Hierarchical Block Structures and High-Resolution Model Selection in Large Networks

Many social, technological, and biological networks are composed of modules, representing groups of nodes that are assumed to have a similar role in the functioning of the network. The use of statistical generative models that formally characterize this modular structure is a powerful tool that allows...

The Neural Dynamics of Decision Making: Multiple Scales and a Range of Models

I describe a range of models, from cellular to cortical scales, that illuminate how we accumulate evidence and make simple decisions. Large networks composed of individual spiking neurons can capture biophysical details of synaptic transmission and neuromodulation, but their complexity renders them opaque...

From Scaling to Practice: Real World Applications of Cities Research

Annual Science Board Symposium and Meeting Complexity: Theory and Practice

Large-Scale Structure in Networks

Annual Science Board Symposium and Meeting Complexity: Theory and Practice

The Conceptual Framework of Urban Scaling

Annual Science Board Symposium and Meeting Complexity: Theory and Practice

Brief Research Talks - Omidyar Postdoctoral Fellows

Annual Science Board Symposium and Meeting Complexity: Theory and Practice

Physics-Inspired Algorithms and Phase Transitions in Community Detection

Annual Science Board Symposium and Meeting Complexity: Theory and Practice

Pathogen Diversity from an Ecological Perspective

Annual Science Board Symposium and Meeting Complexity: Theory and Practice

Better Forecasting Our Ecological Future: Taming Big Data with Big Theory

Annual Science Board Symposium and Meeting Complexity: Theory and Practice

Welcome to the 2014 SFI Science Board Symposium

Annual Science Board Symposium and Meeting Complexity: Theory and Practice

Polyplexity: Complexity Science for the Social and Policy Sciences

Herbert Simon’s famous ant-on-the-beach metaphor points to the possibility of two alternative representations for the same complex phenomenon: the ant’s convoluted path on the beach may be described as complex behavior against a simple background, or as simple behavior against a complex background. Taking...

What's Science News (and What Isn't)?

SFI journalism fellow Guy Gugliotta talks about what makes a science news story, how reporters choose what they write, and how science reporters interact with scientists — what reporters need, what they get, how reporters and scientists misunderstand each other, and how the process might be streamlined...

Sandpiles and System-Spanning Avalanches

A sandpile on a graph is an integer-valued function on the vertices. It evolves according to local moves called topplings. Some sandpiles stabilize after a finite number of topplings, while others topple forever. For any sandpile s_0 if we repeatedly add a grain of sand at an independent random vertex,...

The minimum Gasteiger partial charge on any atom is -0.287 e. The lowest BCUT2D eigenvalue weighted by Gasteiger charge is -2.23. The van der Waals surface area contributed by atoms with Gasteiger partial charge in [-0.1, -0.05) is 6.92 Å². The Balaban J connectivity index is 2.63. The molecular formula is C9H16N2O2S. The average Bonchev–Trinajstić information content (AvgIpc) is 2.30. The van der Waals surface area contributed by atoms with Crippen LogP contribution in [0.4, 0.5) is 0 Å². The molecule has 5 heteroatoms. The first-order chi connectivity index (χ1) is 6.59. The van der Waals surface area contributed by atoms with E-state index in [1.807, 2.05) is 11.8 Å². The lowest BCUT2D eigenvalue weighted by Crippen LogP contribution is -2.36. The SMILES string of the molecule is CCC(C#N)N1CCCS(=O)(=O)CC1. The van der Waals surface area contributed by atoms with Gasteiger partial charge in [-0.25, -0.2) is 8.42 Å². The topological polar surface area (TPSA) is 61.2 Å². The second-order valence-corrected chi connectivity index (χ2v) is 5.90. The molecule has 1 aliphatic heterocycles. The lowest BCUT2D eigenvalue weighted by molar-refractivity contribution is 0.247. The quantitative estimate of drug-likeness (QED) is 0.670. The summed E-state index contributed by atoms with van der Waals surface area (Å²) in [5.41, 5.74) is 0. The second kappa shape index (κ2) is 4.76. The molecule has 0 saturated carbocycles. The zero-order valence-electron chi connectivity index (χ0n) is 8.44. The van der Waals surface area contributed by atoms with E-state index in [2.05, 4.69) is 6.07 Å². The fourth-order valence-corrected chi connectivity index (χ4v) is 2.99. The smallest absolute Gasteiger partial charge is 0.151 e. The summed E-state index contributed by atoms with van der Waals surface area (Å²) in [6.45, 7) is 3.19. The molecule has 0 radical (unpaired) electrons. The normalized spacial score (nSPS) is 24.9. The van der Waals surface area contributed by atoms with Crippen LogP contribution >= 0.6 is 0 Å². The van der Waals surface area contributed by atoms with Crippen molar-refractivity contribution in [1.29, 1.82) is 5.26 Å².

Denaturation of Circular DNA

DNA denaturation is the process by which the two strands of a DNA molecule separate. This process is essential both for biological processes such as gene transcription and for artificial processes such as PCR. A prototypical model for studying the denaturation of DNA upon heating is the Poland-Scheraga...

The Emergence of Organizations and Markets

The social sciences have sophisticated models of choice and equilibrium but little understanding of the emergence of novelty. Where do new alternatives, new organizational forms, and new types of people come from? Combining biochemical insights about the origin of life with innovative and historically...

Informational Principles in the Perception-Action Loop

Ashby's Law of Requisite Variety (1956) and, in last years, especially its later rediscovery and extension by Touchette and Lloyd (2000, 2004) have indicated that Shannon information acts as fundamental "currency" constraining the potential organization and "administration" of cognitive tasks. In particular,...

Why the Internet Won't Get You Any More Friends

Social media promises us an ever-expanding circle of friends, but that may be an empty promise. Social behavior is firmly rooted in biology, and our brains are hard-wired to maintain meaningful relationships with only about 150 people. Evolutionary psychologist Robin Dunbar formulated "Dunbar's Number"...

What’'s So Social About the Social Brain?

The social brain hypothesis was formally launched two decades ago, and the intervening period has seen a considerable amount of both comparative and neuroimaging research. While evidence in support of the quantitative predictions of the hypothesis has accumulated steadily, it has also become apparent...

Medical, Scientific, Political and Journalistic Pitfalls in the Study of Confusing Illnesses

When illnesses are confusing, without clear mechanisms or sharply-defined symptoms, they are often considered psychosomatic, and there's a consistent pattern of poor handling by federal agencies, researchers, doctors, and the media. AIDS, multiple sclerosis, chronic Lyme disease, and chronic fatigue...

A Game Approach to the Emergence of Hostile Leadership

Recent archaeological models have examined consensual paths to incipient social leadership. A modification of the Hawk-Dove game explores conditions under which non-consensual appropriation of resources is rewarded. In some circumstances such behavior is not rewarded even in the absence of sanctions....